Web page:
Dean particularly liked Orbit In, and Nancy, meanwhile, the romance and charm of the Ingleside. However, we’d both jump at a return to either place.

Between these contrasting accommodations (among many other places from which to choose), we suggest the following things to do, do, do and places to go, go, go in Palm Springs: Large numbers of visitors start their visit with a ride on the exciting Aerial Tramway, world’s largest rotating tram. The ride leaves the desert floor and climbs to the Mountain Station at 8,516 feet in ten minutes, traveling through seven climate zones such as would occur from Mexico to Alaska. Breathtaking, panoramic views of the immense Coachella Valley and a top-notch café at the summit make this an experience to long remember.

For a great adventure, don’t miss a Desert Adventures bright red jeep ride leading to short hikes into mountainsides that have been tortured and twisted by wind and erosion, as well as tremendous earth changes over millennia created by the awe-inspiring San Andreas Fault. Our driver and guide, Naturalist Eric Harmon, was a “hoot,” albeit a highly knowledgeable and informative “hoot,” who delighted us with facts on geology, history, desert plants and trees, huge, desert solar collectors, desert wildlife, and so much more – a truly grand experience.
We also enjoyed an architecture tour with Robert Imber of Palm Springs Modern Tours. Robert is an authority on the phenomenal “living museum of architecture” that is Palm Springs — often referred to throughout the world as the “Mecca of Modernism.” The iconic Kaufmann house, as an example, recently sold for 15 million dollars.

Another great tour is the fun and informative Best of the Best Rich and Famous City Tour that focuses on the stunning homes of the Hollywood stars – both in days gone by and now. These hideaway homes include those of Elvis Presley, Frank Sinatra, Marilyn Monroe, Clark Gable, Jack Benny, Nat King Cole, the Marx Brothers, Tony Curtis, Dinah Shore, Sonny Bono, Kirk Douglas and others.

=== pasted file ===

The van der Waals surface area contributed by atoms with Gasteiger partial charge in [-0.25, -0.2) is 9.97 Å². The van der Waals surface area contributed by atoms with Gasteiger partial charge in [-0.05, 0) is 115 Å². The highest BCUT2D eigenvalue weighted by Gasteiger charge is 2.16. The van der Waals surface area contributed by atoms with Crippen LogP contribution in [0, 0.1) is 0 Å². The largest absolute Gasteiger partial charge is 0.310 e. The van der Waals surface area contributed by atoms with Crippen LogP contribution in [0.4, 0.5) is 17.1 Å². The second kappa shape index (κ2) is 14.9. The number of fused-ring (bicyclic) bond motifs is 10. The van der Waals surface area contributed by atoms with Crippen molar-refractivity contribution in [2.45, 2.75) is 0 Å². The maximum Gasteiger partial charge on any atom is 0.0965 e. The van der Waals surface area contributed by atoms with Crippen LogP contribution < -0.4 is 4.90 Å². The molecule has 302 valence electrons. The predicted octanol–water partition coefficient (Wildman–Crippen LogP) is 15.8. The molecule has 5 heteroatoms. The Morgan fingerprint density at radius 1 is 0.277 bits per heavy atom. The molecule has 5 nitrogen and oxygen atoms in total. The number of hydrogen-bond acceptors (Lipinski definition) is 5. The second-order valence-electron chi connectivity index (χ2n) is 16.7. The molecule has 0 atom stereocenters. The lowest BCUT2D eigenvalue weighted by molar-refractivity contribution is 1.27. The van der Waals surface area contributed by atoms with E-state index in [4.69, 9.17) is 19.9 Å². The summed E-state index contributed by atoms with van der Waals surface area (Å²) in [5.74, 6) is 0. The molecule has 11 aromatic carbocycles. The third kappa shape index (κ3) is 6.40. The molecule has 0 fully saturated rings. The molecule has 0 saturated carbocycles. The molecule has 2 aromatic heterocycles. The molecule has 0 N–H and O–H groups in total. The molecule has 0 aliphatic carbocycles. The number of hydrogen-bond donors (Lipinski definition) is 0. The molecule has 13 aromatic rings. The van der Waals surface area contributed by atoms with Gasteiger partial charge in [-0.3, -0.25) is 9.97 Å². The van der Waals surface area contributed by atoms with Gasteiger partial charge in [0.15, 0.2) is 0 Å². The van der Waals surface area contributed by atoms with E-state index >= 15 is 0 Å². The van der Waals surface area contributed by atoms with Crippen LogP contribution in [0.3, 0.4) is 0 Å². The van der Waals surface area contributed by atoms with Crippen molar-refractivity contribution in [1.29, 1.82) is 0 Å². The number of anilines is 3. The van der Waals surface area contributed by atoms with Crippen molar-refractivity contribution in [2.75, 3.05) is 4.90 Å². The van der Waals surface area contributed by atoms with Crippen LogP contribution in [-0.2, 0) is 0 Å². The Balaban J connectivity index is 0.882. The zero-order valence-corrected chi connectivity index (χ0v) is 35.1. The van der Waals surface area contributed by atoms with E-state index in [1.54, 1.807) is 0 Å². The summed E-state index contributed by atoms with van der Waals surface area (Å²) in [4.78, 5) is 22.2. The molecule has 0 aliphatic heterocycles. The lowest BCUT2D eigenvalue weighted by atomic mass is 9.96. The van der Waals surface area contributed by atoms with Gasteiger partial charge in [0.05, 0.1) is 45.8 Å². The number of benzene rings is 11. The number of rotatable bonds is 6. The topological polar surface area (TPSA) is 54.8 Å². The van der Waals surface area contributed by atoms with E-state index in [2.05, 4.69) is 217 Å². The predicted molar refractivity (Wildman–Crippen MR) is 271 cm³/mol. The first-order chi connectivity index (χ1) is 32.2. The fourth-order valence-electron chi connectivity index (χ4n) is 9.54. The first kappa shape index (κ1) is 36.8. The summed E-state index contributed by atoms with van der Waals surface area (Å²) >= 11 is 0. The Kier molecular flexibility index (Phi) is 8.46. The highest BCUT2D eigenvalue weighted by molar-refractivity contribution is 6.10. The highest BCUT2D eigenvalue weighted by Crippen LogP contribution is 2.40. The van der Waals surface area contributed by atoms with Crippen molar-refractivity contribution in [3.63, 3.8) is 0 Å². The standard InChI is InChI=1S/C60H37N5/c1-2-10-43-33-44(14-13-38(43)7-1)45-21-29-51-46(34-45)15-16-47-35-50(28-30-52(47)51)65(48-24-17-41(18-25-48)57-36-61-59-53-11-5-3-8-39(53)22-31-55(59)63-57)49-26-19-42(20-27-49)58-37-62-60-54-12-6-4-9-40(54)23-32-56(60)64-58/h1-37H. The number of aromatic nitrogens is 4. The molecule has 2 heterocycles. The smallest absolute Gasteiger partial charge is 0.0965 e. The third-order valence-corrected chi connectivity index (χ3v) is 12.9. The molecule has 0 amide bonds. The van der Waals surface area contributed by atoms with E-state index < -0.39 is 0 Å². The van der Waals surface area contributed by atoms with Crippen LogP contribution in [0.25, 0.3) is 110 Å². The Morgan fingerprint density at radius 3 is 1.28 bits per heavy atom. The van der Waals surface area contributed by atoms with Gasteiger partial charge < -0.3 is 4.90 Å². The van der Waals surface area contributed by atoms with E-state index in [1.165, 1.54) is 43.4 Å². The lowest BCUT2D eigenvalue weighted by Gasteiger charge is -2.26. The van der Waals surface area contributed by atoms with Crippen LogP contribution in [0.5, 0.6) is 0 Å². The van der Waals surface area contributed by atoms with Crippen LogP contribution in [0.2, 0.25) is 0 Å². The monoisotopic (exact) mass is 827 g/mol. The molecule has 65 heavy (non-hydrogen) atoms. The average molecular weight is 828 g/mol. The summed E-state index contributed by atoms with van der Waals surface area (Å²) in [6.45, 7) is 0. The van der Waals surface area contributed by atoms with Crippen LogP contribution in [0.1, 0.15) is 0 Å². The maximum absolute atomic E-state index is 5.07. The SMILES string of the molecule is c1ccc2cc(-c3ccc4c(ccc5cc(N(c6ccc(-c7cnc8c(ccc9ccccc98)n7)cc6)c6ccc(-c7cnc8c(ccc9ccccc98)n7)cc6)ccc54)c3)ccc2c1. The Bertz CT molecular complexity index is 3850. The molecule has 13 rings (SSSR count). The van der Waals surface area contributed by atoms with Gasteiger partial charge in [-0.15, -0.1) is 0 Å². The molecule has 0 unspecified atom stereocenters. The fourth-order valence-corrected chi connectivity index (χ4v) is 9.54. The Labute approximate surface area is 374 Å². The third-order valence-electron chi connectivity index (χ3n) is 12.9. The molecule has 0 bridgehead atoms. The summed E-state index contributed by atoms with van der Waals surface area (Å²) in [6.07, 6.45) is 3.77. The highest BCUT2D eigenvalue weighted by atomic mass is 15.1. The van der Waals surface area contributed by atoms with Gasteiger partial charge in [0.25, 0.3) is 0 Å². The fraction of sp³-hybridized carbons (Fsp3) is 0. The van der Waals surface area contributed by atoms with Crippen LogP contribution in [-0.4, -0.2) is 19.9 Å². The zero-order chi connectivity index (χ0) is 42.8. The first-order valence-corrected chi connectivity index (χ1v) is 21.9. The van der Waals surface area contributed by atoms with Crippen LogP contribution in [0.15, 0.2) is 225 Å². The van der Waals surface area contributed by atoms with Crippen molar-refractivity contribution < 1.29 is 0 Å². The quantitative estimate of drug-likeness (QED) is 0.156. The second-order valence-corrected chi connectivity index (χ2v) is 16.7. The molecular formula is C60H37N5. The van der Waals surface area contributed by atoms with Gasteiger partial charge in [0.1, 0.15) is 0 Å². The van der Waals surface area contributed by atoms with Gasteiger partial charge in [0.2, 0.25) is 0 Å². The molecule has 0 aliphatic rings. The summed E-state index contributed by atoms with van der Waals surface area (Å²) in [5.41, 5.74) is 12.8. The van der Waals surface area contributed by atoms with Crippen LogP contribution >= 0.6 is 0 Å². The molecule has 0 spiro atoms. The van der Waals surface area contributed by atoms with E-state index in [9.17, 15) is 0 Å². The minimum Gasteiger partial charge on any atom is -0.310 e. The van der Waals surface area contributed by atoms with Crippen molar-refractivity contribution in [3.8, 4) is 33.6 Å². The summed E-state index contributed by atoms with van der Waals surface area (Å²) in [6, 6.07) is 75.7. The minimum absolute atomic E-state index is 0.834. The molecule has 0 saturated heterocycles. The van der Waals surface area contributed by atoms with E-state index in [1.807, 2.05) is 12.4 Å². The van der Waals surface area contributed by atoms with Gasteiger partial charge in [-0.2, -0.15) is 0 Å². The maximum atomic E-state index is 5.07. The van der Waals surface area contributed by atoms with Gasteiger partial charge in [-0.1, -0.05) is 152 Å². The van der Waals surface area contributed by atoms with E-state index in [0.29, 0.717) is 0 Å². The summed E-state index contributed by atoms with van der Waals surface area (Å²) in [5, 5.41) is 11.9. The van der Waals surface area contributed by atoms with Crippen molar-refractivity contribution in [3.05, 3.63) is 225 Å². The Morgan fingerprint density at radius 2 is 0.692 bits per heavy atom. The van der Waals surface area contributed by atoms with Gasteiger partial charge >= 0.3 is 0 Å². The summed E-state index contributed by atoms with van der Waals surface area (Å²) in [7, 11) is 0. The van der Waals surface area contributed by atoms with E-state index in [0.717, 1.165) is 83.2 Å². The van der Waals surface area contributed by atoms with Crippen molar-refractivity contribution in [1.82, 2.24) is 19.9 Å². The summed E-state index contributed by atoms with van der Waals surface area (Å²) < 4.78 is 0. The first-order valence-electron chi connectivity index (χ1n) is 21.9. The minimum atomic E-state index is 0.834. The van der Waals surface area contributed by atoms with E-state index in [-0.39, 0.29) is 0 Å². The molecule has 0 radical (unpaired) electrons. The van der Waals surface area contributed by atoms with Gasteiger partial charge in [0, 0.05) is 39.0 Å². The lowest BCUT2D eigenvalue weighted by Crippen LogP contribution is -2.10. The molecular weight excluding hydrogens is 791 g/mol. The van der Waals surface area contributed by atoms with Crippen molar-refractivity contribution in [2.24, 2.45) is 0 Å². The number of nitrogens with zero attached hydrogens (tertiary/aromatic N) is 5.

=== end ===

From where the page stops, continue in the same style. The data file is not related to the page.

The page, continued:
For nighttime entertainment, the legendary Palm Springs Follies are a not-to-be missed treat. Held in the delightful, historic Plaza Theater, the Follies, for the past 20 years, have entertained over three million patrons. Comparable to any great Broadway show-stopper, the amazing and fun part of this fabulous show is that the dazzling dancers have to be 55 years of age and older — some into their eighties. However, you’d never know their ages because these hoofers are a troupe of vivacious, vibrant and highly talented entertainers. Playing five nights a week from late October through May, this show is filled with music and dance numbers popular in decades past and still creating a toe-tapping experience today. The troupe ends every show with a star-spangled — and unabashedly patriotic — finale.
Every Thursday night, meanwhile, the main street of the city is cordoned off for a free VillageFest, and you can spend hours strolling among over 200 booths offering crafts, artwork, unique food items, and theenjoyment of itinerant musicians performing. Stores along the route are also open for business, as well.

The Village Green Heritage Center on Palm Canyon Drive offers informative, historic walking tours, as well as a 25-minute video highlighting the early days of the area, and much more.

Hike through the huge stands of palm trees bordering pristine streams of the spectacular Indian Canyons, home to the native Agua Caliente Cahuilla Indians. The canyons beckon with their beautiful ancient palm groves and over 100 miles of hiking trails.

Visit the remarkable Palm Springs Air Museum, housing one of the nation’s largest collections of World War II aircraft complete with its sobering historical background and displays of this world-wide conflict that took the lives of an estimated 50-70 million people, including over 20 million military dead.

Be sure to experience Palm Springs as it was – and still is – very much a “happening” place where the quality of life is still as exciting as ever. In addition to all we’ve described, the fun in the sun also includes (but is not limited to): world-class dining, every kind of accommodation you might desire, a fabulous art museum, golfing, camping, and seemingly endless shops and boutiques.


For more details:
Aerial Tramway:
Desert Adventures tours:
Fabulous Palm Springs Follies:
Architecture Tour:
Rich & Famous Tour:
Historical Walking Tour:
Air Museum:
Indian Canyons:
Visitors Bureau: